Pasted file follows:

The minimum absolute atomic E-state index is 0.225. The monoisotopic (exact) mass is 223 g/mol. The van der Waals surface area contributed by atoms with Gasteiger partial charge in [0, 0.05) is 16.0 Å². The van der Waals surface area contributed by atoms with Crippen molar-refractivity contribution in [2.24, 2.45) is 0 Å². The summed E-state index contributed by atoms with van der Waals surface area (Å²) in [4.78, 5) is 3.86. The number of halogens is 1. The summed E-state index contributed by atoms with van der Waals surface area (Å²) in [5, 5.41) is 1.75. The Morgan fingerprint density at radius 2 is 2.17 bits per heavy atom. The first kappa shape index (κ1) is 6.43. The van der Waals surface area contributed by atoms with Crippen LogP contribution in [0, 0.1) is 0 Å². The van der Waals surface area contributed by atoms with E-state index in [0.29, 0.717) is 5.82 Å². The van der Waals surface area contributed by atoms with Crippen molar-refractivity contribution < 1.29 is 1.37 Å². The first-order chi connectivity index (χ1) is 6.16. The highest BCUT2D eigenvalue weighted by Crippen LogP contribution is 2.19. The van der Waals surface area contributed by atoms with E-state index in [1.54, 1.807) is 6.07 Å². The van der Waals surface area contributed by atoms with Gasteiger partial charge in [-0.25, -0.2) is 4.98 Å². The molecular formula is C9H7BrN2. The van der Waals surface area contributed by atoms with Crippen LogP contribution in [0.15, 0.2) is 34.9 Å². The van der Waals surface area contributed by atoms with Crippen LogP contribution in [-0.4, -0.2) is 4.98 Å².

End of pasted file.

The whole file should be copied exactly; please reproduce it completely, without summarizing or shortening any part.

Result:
The minimum absolute atomic E-state index is 0.225. The monoisotopic (exact) mass is 223 g/mol. The van der Waals surface area contributed by atoms with Gasteiger partial charge in [0, 0.05) is 16.0 Å². The van der Waals surface area contributed by atoms with Crippen molar-refractivity contribution in [2.24, 2.45) is 0 Å². The summed E-state index contributed by atoms with van der Waals surface area (Å²) in [4.78, 5) is 3.86. The number of halogens is 1. The summed E-state index contributed by atoms with van der Waals surface area (Å²) in [5, 5.41) is 1.75. The Morgan fingerprint density at radius 2 is 2.17 bits per heavy atom. The first kappa shape index (κ1) is 6.43. The van der Waals surface area contributed by atoms with Crippen LogP contribution in [0, 0.1) is 0 Å². The van der Waals surface area contributed by atoms with E-state index in [0.29, 0.717) is 5.82 Å². The van der Waals surface area contributed by atoms with Crippen molar-refractivity contribution < 1.29 is 1.37 Å². The first-order chi connectivity index (χ1) is 6.16. The highest BCUT2D eigenvalue weighted by Crippen LogP contribution is 2.19. The van der Waals surface area contributed by atoms with E-state index in [1.54, 1.807) is 6.07 Å². The van der Waals surface area contributed by atoms with Gasteiger partial charge in [-0.25, -0.2) is 4.98 Å². The molecular formula is C9H7BrN2. The van der Waals surface area contributed by atoms with Crippen LogP contribution in [0.15, 0.2) is 34.9 Å². The van der Waals surface area contributed by atoms with Crippen LogP contribution in [-0.4, -0.2) is 4.98 Å².